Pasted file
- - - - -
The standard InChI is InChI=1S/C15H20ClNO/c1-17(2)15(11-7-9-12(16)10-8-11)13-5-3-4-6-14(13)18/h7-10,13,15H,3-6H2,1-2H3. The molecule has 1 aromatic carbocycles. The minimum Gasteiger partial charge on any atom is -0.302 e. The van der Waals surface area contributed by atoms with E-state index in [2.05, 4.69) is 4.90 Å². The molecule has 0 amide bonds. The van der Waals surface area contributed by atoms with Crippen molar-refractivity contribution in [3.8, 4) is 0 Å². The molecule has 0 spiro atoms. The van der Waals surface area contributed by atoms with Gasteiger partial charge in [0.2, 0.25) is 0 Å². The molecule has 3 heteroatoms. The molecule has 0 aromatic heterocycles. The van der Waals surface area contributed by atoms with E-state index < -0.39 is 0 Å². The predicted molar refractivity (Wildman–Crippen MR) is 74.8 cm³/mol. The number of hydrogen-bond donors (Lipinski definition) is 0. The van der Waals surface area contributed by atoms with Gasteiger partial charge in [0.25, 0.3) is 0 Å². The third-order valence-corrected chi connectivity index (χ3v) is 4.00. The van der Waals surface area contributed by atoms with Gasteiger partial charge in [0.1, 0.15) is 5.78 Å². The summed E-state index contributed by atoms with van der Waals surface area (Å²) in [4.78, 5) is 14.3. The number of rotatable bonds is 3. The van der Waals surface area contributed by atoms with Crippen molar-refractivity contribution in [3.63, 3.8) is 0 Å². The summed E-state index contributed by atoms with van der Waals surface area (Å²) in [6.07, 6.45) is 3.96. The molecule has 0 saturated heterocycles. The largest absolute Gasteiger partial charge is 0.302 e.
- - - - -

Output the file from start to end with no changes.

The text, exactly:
The standard InChI is InChI=1S/C15H20ClNO/c1-17(2)15(11-7-9-12(16)10-8-11)13-5-3-4-6-14(13)18/h7-10,13,15H,3-6H2,1-2H3. The molecule has 1 aromatic carbocycles. The minimum Gasteiger partial charge on any atom is -0.302 e. The van der Waals surface area contributed by atoms with E-state index in [2.05, 4.69) is 4.90 Å². The molecule has 0 amide bonds. The van der Waals surface area contributed by atoms with Crippen molar-refractivity contribution in [3.8, 4) is 0 Å². The molecule has 0 spiro atoms. The van der Waals surface area contributed by atoms with Gasteiger partial charge in [0.2, 0.25) is 0 Å². The molecule has 3 heteroatoms. The molecule has 0 aromatic heterocycles. The van der Waals surface area contributed by atoms with E-state index < -0.39 is 0 Å². The predicted molar refractivity (Wildman–Crippen MR) is 74.8 cm³/mol. The number of hydrogen-bond donors (Lipinski definition) is 0. The van der Waals surface area contributed by atoms with Gasteiger partial charge in [0.25, 0.3) is 0 Å². The third-order valence-corrected chi connectivity index (χ3v) is 4.00. The van der Waals surface area contributed by atoms with Gasteiger partial charge in [0.1, 0.15) is 5.78 Å². The summed E-state index contributed by atoms with van der Waals surface area (Å²) in [4.78, 5) is 14.3. The number of rotatable bonds is 3. The van der Waals surface area contributed by atoms with Crippen molar-refractivity contribution in [3.63, 3.8) is 0 Å². The summed E-state index contributed by atoms with van der Waals surface area (Å²) in [6.07, 6.45) is 3.96. The molecule has 0 saturated heterocycles. The largest absolute Gasteiger partial charge is 0.302 e.